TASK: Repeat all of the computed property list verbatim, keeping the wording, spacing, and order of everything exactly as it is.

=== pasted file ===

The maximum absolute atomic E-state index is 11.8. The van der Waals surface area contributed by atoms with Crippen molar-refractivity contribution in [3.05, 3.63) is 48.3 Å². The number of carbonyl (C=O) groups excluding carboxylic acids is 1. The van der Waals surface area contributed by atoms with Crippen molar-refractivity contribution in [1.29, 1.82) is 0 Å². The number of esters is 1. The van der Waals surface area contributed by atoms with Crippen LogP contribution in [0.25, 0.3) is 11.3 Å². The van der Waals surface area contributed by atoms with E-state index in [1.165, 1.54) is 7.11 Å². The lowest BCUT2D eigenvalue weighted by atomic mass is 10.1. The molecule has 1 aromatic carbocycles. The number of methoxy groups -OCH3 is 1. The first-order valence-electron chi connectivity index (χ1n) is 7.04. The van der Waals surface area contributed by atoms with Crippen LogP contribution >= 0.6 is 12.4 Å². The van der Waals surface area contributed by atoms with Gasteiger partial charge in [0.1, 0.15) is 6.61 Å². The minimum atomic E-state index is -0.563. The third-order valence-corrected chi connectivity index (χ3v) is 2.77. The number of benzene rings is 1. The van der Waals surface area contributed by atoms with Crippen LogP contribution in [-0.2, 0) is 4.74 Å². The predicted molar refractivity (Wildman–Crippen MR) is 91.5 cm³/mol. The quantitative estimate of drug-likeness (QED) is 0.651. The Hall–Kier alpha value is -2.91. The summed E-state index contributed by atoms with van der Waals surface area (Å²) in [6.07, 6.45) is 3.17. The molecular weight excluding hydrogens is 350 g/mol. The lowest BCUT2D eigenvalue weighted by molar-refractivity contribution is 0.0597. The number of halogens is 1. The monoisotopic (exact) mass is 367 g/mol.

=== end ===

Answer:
The maximum absolute atomic E-state index is 11.8. The van der Waals surface area contributed by atoms with Crippen molar-refractivity contribution in [3.05, 3.63) is 48.3 Å². The number of carbonyl (C=O) groups excluding carboxylic acids is 1. The van der Waals surface area contributed by atoms with Crippen molar-refractivity contribution in [1.29, 1.82) is 0 Å². The number of esters is 1. The van der Waals surface area contributed by atoms with Crippen LogP contribution in [0.25, 0.3) is 11.3 Å². The van der Waals surface area contributed by atoms with E-state index in [1.165, 1.54) is 7.11 Å². The lowest BCUT2D eigenvalue weighted by atomic mass is 10.1. The molecule has 1 aromatic carbocycles. The number of methoxy groups -OCH3 is 1. The first-order valence-electron chi connectivity index (χ1n) is 7.04. The van der Waals surface area contributed by atoms with Crippen LogP contribution >= 0.6 is 12.4 Å². The van der Waals surface area contributed by atoms with Gasteiger partial charge in [0.1, 0.15) is 6.61 Å². The minimum atomic E-state index is -0.563. The third-order valence-corrected chi connectivity index (χ3v) is 2.77. The number of benzene rings is 1. The van der Waals surface area contributed by atoms with Crippen LogP contribution in [-0.2, 0) is 4.74 Å². The predicted molar refractivity (Wildman–Crippen MR) is 91.5 cm³/mol. The quantitative estimate of drug-likeness (QED) is 0.651. The Hall–Kier alpha value is -2.91. The summed E-state index contributed by atoms with van der Waals surface area (Å²) in [6.07, 6.45) is 3.17. The molecular weight excluding hydrogens is 350 g/mol. The lowest BCUT2D eigenvalue weighted by molar-refractivity contribution is 0.0597. The number of halogens is 1. The monoisotopic (exact) mass is 367 g/mol.